Cultural ecosystem services

Key Messages:

  • Interdisciplinary research with stakeholders in multiple landscapes is developing new approaches to cultural services and demonstrating how people love what they know.
  • Doses of nature improve mental, physical and social health in urban environments.
  • A high proportion of nature experiences are concentrated within a small proportion of urban populations.
  • Improving doses of nature depends on both increasing opportunities for direct and indirect experiences of nature and on increasing people’s orientation towards nature.
  • Deconstructing the different ways people experience nature across a population is important to develop recommendations for targeted health outcomes.
  • Biodiverse urban meadow plantings benefit both people and wildlife.
  • Perennial meadows increase perceived quality and appreciation of urban greenspace.
  • People prefer higher diversity and structure in urban meadows and more species of garden birds.


Cultural ecosystem services are fundamentally about our connection with nature: valued capabilities and experiences in people’s minds. However, the complexity of cultural services and the many disciplines involved as well as perceived implementation barriers means that they are often overlooked in decision making and planning [1]. The BESS programme offered an opportunity to integrate different disciplinary approaches so that future decisions are better able to take cultural services into account [2].  For instance, joint BESS/NIA workshops brought together academics and practitioners from different backgrounds to consider aesthetic and spiritual values and to develop the cultural services aspect of the Toolkit for Ecosystem Services Site-based Assessment (TESSA).

Highlights of research findings and tools from the BESS programme

[Numbers in brackets are links to research papers]

Connecting with nature in urban areas

Doses of nearby nature improve mental, physical and social health in urban environments [3, 4].  However, there is inequality in access to urban nature [5].  Research by the F3UES consortium found that people who regularly have direct experience of nature are the exception rather than the norm [6].  75% of the total time spent in nature was experienced by only 32% of this study population in Milton Keynes [6].  The most common experiences of nature were indirectly as a view through a window [6]. Despite the benefits of a natural view, a significant number of people had no good view of nature at home or work. People living in neighbourhoods with low tree cover visited both public and private greenspace less often and for a shorter amount of time [7]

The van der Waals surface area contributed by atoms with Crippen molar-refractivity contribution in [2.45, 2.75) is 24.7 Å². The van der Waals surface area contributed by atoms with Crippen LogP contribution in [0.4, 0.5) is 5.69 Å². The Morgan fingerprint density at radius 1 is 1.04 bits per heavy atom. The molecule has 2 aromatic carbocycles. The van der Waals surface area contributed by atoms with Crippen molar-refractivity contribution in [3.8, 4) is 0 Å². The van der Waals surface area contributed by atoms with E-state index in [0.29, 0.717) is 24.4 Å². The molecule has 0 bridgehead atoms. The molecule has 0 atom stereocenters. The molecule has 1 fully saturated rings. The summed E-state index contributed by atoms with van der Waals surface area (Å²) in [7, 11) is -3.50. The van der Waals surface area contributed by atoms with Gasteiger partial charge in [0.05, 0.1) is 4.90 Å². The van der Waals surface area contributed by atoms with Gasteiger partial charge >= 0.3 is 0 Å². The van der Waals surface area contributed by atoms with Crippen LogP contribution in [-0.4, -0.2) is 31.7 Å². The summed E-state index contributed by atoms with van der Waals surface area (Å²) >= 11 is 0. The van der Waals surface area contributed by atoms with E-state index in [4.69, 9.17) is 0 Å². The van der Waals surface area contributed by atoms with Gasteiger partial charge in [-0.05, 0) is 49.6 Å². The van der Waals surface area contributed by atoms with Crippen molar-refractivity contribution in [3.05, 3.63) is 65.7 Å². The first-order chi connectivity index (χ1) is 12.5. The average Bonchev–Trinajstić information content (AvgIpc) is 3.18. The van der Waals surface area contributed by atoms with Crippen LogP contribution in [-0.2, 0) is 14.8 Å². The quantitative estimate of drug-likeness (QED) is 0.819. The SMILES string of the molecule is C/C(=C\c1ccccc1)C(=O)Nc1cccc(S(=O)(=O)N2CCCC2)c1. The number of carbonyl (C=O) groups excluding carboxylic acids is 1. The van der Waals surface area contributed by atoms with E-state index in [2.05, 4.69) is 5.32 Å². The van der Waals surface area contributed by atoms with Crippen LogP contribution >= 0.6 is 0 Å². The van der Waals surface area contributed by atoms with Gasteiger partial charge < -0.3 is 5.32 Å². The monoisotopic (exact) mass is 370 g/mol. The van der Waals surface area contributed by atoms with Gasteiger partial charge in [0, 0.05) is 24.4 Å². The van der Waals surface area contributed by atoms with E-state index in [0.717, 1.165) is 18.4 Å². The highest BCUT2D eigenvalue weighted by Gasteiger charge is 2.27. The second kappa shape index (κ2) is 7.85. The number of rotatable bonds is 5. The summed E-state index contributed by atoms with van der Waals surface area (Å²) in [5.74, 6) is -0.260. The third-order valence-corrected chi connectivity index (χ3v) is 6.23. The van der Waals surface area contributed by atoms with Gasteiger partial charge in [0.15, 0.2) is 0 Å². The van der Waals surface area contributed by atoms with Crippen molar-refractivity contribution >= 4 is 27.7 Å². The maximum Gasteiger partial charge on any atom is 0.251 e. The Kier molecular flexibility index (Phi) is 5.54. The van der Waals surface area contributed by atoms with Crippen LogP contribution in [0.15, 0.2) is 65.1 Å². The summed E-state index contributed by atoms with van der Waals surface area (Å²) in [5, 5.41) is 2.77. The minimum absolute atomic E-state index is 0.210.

Improving people’s nature dose depends on both increasing opportunities to have indirect, incidental and intentional experiences of nature, and on increasing people’s orientation towards nature [4, 6, 7].  There is also a need to understand the extent to which particular ecological properties, such as biodiversity, are important for health outcomes, rather than area of greenspace alone [5].  This has implications for green infrastructure design, biodiversity restoration and the conservation of remnant habitats [6, 8, 9].

Urban meadows benefit both people and wildlife

Concerns about introducing urban meadows include feelings that naturalistic planting looks untidy and uncared for.  To explore this further, the F3UES consortium created a variety of urban meadows in partnership with Local Authorities in Bedford and Luton.  Local people preferred meadows to mown grass, with meadows that had more plant species and greater structural diversity being most favoured.  When shown photos, people also preferred meadows to herbaceous borders or formal planting [10].  Preferences for meadows were stronger in people who visited the countryside more frequently and had more knowledge of plant species [10].  Providing information about the biodiversity benefits of the meadows, the reduced need for mowing and summer appearance increased people’s acceptance of winter appearance [10, 11].